Is Red Wine Good For Your Heart Or Not?

News stories and advertisements might have you convinced that a daily glass of red wine is good for your health and your heart. But doctors, scientists and researchers are still debating whether the benefits outweigh the risks.

We created this page to give you the whole story about the possible benefits and the potential risks because you are not likely to get the whole story when you read the news.

What Are the Health Benefits of Red Wine? 

The health benefits of regular consumption of moderate amounts of red wine may be numerous. Many studies have shown a lower incidence of heart disease among moderate drinkers. Some studies suggest that regular, moderate consumption may reduce the risk of certain kinds of cancer as well and at least one study has looked at how drinking may help to prevent a variety of age-related eye diseases.

The benefits are due to the antioxidants, polyphenols and other compounds present in red wine. One of the antioxidants, resveratrol, has received a lot of press. Entire segments of TV news shows have been devoted to how resveratrol could benefit your health.

Antioxidants of all kinds help to prevent oxidation of fats in the bloodstream. At a very early age, cholesterol and other fats start to build up in the interior of the blood vessel walls creating fatty streaks. If the fats in these streaks become oxidized, they will harden and become plaques.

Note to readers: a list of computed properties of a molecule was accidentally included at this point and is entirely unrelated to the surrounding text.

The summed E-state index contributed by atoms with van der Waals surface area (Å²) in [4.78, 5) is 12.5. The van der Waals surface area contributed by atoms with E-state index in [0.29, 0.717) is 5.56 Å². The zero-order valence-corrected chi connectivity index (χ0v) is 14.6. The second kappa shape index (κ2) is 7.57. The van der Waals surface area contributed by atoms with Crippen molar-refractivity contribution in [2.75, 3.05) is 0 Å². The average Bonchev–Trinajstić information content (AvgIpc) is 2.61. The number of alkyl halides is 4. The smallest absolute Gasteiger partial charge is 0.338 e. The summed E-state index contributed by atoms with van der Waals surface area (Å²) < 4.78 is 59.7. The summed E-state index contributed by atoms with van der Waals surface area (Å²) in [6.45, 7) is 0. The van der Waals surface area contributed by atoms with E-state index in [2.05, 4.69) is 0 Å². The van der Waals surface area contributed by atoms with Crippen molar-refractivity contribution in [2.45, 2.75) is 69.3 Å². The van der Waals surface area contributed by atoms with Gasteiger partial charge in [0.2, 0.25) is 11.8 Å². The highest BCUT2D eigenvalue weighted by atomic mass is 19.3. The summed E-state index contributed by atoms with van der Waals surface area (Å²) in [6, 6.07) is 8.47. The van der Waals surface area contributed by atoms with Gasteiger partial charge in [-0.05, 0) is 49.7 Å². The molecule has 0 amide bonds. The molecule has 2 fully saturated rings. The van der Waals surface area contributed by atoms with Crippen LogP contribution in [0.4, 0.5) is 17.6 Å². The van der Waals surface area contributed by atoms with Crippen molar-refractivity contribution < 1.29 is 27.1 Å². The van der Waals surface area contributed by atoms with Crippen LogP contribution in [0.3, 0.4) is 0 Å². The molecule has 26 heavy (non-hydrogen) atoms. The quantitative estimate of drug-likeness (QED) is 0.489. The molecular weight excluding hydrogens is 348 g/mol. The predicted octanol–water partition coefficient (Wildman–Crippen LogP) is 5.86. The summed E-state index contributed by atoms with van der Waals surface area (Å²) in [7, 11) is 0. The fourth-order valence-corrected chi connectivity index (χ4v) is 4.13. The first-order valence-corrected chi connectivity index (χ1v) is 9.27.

Resveratrol and other antioxidants in red wine could help to prevent the oxidation by neutralizing free radicals in the bloodstream.

Resveratrol also has natural anti-inflammatory activity. If plaques do form, they trigger the immune system to cause increased production of inflammatory particles. White blood cells are sent to the site, even though there is no infection. The body’s immune system does not understand what the plaques are. It treats them as though they were a source of infection. The white blood cells and inflammatory particles serve no good purpose. They end up causing swelling in the walls of the vessels.

Resveratrol, because of its anti-inflammatory properties may prevent the inflammation and the swelling. Polyphenols also have natural anti-inflammatory activity.

Researchers also say that “red wine improves blood lipids”. Lipids are fat in the bloodstream. Most people are familiar with the term “high cholesterol”, which is actually an over-simplification. Total blood lipids include various kinds of cholesterol and fatty acids, as well as their transport mechanisms. The good transport mechanism is HDL. The bad one is LDL.

HDL carries fats away from the bloodstream. LDL carries fat to the heart and blood vessel walls, increasing the fatty streaks and increasing the risk of plaque formation. Red wine consumption has been shown to raise HDL and lower LDL. The blood lipid benefit is believed to be due to the total polyphenol content.

Alcohol, be it red wine, white wine, beer or anything else, has some beneficial effects of its own. In moderate quantities, it lowers blood pressure, relaxes smooth muscles, acts as a natural sleep aid and also as a natural pain reliever. Alcoho lalso has some positive effects on bone-building processes, as well. Some studies suggest that moderate consumption may reduce the risk of osteoporosis. Just remember that moderation is the key.